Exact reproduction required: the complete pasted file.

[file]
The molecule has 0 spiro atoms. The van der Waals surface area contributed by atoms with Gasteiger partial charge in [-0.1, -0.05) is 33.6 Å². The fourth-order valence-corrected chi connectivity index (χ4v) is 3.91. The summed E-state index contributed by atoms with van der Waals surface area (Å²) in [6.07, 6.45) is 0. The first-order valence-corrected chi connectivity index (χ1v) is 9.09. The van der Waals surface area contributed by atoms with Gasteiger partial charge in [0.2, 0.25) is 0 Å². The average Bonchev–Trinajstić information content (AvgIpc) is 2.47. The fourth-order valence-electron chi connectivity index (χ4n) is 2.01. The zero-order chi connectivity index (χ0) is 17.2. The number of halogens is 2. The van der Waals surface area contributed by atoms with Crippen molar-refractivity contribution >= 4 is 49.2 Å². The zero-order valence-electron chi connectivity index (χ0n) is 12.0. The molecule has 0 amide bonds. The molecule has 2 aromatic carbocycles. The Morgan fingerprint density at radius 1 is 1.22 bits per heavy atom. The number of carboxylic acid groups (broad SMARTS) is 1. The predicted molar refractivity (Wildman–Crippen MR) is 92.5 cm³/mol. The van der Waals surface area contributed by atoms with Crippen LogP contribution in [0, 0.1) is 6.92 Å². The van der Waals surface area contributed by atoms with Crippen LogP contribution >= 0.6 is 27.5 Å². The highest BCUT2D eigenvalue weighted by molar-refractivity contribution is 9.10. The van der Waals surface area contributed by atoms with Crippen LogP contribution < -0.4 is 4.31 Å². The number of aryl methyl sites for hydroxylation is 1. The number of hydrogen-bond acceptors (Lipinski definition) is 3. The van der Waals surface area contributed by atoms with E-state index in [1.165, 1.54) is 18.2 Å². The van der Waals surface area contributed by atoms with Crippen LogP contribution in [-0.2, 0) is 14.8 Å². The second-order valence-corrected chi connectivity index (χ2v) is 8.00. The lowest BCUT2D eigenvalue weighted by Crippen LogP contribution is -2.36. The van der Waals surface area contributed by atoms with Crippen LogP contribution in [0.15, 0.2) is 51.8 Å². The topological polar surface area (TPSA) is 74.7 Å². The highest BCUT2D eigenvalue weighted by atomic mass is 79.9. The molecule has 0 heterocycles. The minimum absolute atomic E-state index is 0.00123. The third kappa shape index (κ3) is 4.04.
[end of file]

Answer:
The molecule has 0 spiro atoms. The van der Waals surface area contributed by atoms with Gasteiger partial charge in [-0.1, -0.05) is 33.6 Å². The fourth-order valence-corrected chi connectivity index (χ4v) is 3.91. The summed E-state index contributed by atoms with van der Waals surface area (Å²) in [6.07, 6.45) is 0. The first-order valence-corrected chi connectivity index (χ1v) is 9.09. The van der Waals surface area contributed by atoms with Gasteiger partial charge in [0.2, 0.25) is 0 Å². The average Bonchev–Trinajstić information content (AvgIpc) is 2.47. The fourth-order valence-electron chi connectivity index (χ4n) is 2.01. The zero-order chi connectivity index (χ0) is 17.2. The number of halogens is 2. The van der Waals surface area contributed by atoms with Crippen molar-refractivity contribution >= 4 is 49.2 Å². The zero-order valence-electron chi connectivity index (χ0n) is 12.0. The molecule has 0 amide bonds. The molecule has 2 aromatic carbocycles. The Morgan fingerprint density at radius 1 is 1.22 bits per heavy atom. The number of carboxylic acid groups (broad SMARTS) is 1. The predicted molar refractivity (Wildman–Crippen MR) is 92.5 cm³/mol. The van der Waals surface area contributed by atoms with Crippen LogP contribution in [0, 0.1) is 6.92 Å². The van der Waals surface area contributed by atoms with Crippen LogP contribution >= 0.6 is 27.5 Å². The highest BCUT2D eigenvalue weighted by molar-refractivity contribution is 9.10. The van der Waals surface area contributed by atoms with Crippen LogP contribution < -0.4 is 4.31 Å². The number of aryl methyl sites for hydroxylation is 1. The number of hydrogen-bond acceptors (Lipinski definition) is 3. The van der Waals surface area contributed by atoms with E-state index in [1.165, 1.54) is 18.2 Å². The van der Waals surface area contributed by atoms with Crippen LogP contribution in [-0.2, 0) is 14.8 Å². The second-order valence-corrected chi connectivity index (χ2v) is 8.00. The lowest BCUT2D eigenvalue weighted by Crippen LogP contribution is -2.36. The van der Waals surface area contributed by atoms with Crippen LogP contribution in [0.15, 0.2) is 51.8 Å². The topological polar surface area (TPSA) is 74.7 Å². The highest BCUT2D eigenvalue weighted by atomic mass is 79.9. The molecule has 0 heterocycles. The minimum absolute atomic E-state index is 0.00123. The third kappa shape index (κ3) is 4.04.